Questions and Answers
Here are some of the most commonly asked questions regarding the College’s sexual misconduct policy and procedures.
Does information about a report remain private?
The privacy of all parties to a report of sexual misconduct must be respected, unless it interferes with the College’s obligation to fully investigate allegations of sexual misconduct. Where privacy cannot be strictly kept, it will still be tightly controlled on a need-to-know basis. The College will not disseminate information and/or written materials to persons not involved in the resolution process without the consent of both parties. Witnesses are also required to maintain the privacy of information shared with them during interviews and/or hearings. Violations of the privacy of the reporting party or the responding party may lead to conduct action by the College, though both parties are allowed to share their perspectives and experiences. All parties, including witnesses, involved in an allegation are strongly encouraged to maintain the privacy of information and/or written materials.
In all resolutions of sexual misconduct, all parties will be informed of the outcome. In some instances, the administration also may choose to make a brief public announcement of the nature of the violation and the action taken, without using the name or identifiable information of the alleged complainant. Certain College Officials are informed of the outcome within the bounds of student privacy (e.g., the President of the College, Dean of Students, Director of Campus Safety). The institution also must statistically report the occurrence on campus of major violent crimes, including certain sex offenses, in an “Annual Security Report” of campus crime statistics. This statistical report does not include personal information.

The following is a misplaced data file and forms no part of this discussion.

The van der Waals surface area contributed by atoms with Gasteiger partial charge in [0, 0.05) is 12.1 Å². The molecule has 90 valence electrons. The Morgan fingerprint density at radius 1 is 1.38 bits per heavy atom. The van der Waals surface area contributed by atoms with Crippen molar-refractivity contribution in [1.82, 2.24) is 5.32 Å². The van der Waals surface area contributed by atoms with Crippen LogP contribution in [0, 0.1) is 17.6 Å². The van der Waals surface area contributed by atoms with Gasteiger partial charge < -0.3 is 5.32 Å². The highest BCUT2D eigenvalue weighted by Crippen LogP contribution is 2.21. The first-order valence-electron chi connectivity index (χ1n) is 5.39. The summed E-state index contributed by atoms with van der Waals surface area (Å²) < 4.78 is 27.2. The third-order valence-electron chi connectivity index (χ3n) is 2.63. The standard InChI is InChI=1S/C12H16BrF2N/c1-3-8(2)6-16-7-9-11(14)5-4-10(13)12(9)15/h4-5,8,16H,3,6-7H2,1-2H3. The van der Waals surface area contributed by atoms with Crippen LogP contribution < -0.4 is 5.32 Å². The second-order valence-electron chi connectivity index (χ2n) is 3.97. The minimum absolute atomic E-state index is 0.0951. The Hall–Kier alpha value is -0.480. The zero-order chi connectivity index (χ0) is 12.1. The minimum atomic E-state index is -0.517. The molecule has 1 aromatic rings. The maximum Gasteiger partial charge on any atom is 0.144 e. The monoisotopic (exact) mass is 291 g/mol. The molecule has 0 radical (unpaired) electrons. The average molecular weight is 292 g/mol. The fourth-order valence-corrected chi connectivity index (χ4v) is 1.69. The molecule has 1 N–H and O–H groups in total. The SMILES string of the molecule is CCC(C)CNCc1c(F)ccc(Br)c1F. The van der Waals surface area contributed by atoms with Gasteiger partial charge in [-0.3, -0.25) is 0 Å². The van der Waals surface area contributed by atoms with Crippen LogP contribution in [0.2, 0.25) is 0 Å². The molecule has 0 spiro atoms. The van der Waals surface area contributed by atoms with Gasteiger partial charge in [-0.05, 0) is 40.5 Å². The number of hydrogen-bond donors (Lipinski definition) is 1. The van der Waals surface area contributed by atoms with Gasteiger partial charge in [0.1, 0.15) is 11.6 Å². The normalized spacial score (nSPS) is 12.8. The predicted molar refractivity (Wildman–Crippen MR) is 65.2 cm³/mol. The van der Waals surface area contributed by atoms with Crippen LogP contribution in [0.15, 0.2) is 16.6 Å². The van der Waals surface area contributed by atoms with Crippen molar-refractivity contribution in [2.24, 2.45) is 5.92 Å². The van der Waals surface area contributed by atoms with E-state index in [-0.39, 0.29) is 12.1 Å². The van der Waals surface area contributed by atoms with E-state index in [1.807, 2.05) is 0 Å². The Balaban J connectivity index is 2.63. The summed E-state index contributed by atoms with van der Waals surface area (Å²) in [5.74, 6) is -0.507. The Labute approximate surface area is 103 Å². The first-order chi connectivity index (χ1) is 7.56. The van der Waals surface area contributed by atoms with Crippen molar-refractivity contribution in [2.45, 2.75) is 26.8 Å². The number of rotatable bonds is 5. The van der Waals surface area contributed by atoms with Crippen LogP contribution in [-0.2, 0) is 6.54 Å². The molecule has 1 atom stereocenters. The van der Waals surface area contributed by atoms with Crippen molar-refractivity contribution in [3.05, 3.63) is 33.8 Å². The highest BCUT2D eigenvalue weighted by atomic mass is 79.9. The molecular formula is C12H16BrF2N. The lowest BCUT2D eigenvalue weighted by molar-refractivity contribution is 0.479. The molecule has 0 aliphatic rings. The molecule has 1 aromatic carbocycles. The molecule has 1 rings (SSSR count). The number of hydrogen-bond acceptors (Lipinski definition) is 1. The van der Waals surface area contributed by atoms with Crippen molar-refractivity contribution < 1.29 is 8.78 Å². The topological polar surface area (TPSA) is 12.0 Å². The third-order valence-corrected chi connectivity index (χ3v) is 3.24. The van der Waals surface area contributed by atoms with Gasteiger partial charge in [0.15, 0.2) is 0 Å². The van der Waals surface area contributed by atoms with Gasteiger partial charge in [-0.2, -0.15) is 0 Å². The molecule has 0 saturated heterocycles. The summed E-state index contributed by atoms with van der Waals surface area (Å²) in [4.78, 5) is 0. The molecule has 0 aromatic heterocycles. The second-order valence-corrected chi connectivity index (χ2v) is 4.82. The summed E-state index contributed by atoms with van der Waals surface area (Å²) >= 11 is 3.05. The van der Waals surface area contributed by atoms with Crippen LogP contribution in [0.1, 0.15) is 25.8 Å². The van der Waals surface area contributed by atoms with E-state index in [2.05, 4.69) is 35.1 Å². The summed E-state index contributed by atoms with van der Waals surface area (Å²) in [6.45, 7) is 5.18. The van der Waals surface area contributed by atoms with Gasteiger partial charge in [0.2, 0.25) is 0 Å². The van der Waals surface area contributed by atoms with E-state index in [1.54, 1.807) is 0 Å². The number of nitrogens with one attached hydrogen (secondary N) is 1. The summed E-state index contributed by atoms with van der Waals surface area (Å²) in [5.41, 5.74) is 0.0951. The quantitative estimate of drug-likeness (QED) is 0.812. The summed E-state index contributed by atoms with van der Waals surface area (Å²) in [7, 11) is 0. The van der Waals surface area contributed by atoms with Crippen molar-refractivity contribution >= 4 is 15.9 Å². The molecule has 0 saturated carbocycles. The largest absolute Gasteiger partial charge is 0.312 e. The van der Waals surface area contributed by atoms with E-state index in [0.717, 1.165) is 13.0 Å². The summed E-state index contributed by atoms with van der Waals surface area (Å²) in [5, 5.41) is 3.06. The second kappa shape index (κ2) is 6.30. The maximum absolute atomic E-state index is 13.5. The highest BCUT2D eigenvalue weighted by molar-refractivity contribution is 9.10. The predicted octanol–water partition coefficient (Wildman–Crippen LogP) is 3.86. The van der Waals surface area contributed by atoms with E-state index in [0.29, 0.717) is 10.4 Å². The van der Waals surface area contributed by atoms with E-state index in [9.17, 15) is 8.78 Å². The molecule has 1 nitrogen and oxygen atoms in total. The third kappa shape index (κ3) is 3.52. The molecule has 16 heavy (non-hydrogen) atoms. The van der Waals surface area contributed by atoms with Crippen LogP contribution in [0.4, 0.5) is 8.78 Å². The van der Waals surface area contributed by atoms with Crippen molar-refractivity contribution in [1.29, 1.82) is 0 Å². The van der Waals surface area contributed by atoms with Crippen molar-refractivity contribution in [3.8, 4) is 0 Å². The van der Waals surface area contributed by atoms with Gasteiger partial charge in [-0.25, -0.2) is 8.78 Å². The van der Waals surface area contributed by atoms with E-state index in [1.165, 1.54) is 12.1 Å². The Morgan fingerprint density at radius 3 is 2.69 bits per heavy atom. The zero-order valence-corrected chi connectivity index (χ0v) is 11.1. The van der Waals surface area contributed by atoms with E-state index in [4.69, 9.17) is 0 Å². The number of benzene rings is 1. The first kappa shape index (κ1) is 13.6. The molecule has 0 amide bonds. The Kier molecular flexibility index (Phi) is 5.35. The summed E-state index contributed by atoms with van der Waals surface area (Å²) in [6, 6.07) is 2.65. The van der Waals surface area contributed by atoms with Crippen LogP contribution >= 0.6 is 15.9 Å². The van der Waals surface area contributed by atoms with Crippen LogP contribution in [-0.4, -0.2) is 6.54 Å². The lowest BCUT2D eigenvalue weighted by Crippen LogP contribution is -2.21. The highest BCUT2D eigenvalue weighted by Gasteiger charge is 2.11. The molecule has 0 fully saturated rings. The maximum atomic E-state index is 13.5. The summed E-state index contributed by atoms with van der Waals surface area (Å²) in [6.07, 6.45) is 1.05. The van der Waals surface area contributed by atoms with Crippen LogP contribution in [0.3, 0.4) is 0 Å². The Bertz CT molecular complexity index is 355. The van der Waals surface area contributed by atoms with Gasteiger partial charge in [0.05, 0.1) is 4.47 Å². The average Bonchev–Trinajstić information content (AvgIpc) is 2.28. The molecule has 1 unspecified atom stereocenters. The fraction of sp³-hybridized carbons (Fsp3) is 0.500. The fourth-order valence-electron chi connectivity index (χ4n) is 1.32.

Will my parents be told?
No, not unless you tell them. Whether you are the reporting party or the responding party, the College’s primary relationship is to the student and not to the parent. However, in the event of major medical, disciplinary, or academic jeopardy, students are strongly encouraged to inform their parents. See Parental Notification for more details about when College officials will contact parents.
Do I have to name the responding party?
You can report the incident without the identity of the responding party, but doing so may limit the institution’s ability to respond comprehensively. In order to take corrective actions and investigate, the responding party must be identified.
Will the responding party know my identity?
Yes, if the College determines there is reasonable cause to believe a violation has occurred and investigates the matter. The responding party has the right to know the identity of the reporting party. If there is a hearing, the College does provide options for questioning without confrontation, including closed-circuit testimony, Skype, using a room divider or using separate hearing rooms.
What do I do if I am accused of sexual misconduct?